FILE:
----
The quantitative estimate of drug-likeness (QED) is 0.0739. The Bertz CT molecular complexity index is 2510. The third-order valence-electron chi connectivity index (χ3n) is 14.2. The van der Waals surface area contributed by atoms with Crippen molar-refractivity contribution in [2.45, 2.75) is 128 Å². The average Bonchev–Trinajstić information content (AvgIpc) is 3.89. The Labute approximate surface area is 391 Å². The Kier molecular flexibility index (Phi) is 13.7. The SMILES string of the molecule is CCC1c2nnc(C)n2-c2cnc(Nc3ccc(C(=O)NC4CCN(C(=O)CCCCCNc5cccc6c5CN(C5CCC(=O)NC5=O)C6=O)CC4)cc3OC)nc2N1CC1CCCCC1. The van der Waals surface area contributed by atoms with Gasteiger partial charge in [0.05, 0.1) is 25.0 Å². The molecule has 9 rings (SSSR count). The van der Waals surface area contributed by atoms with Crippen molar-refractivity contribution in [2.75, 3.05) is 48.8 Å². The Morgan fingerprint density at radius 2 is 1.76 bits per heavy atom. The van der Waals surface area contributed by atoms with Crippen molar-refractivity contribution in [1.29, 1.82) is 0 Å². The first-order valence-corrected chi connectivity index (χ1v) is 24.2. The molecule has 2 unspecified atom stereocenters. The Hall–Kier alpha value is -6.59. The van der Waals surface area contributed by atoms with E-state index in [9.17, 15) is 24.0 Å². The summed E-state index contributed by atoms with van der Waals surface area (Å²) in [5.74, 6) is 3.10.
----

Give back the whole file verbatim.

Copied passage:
The quantitative estimate of drug-likeness (QED) is 0.0739. The Bertz CT molecular complexity index is 2510. The third-order valence-electron chi connectivity index (χ3n) is 14.2. The van der Waals surface area contributed by atoms with Crippen molar-refractivity contribution in [2.45, 2.75) is 128 Å². The average Bonchev–Trinajstić information content (AvgIpc) is 3.89. The Labute approximate surface area is 391 Å². The Kier molecular flexibility index (Phi) is 13.7. The SMILES string of the molecule is CCC1c2nnc(C)n2-c2cnc(Nc3ccc(C(=O)NC4CCN(C(=O)CCCCCNc5cccc6c5CN(C5CCC(=O)NC5=O)C6=O)CC4)cc3OC)nc2N1CC1CCCCC1. The van der Waals surface area contributed by atoms with Gasteiger partial charge in [0.05, 0.1) is 25.0 Å². The molecule has 9 rings (SSSR count). The van der Waals surface area contributed by atoms with Crippen molar-refractivity contribution in [2.75, 3.05) is 48.8 Å². The Morgan fingerprint density at radius 2 is 1.76 bits per heavy atom. The van der Waals surface area contributed by atoms with Crippen molar-refractivity contribution in [1.29, 1.82) is 0 Å². The first-order valence-corrected chi connectivity index (χ1v) is 24.2. The molecule has 2 unspecified atom stereocenters. The Hall–Kier alpha value is -6.59. The van der Waals surface area contributed by atoms with E-state index in [9.17, 15) is 24.0 Å². The summed E-state index contributed by atoms with van der Waals surface area (Å²) in [5.74, 6) is 3.10.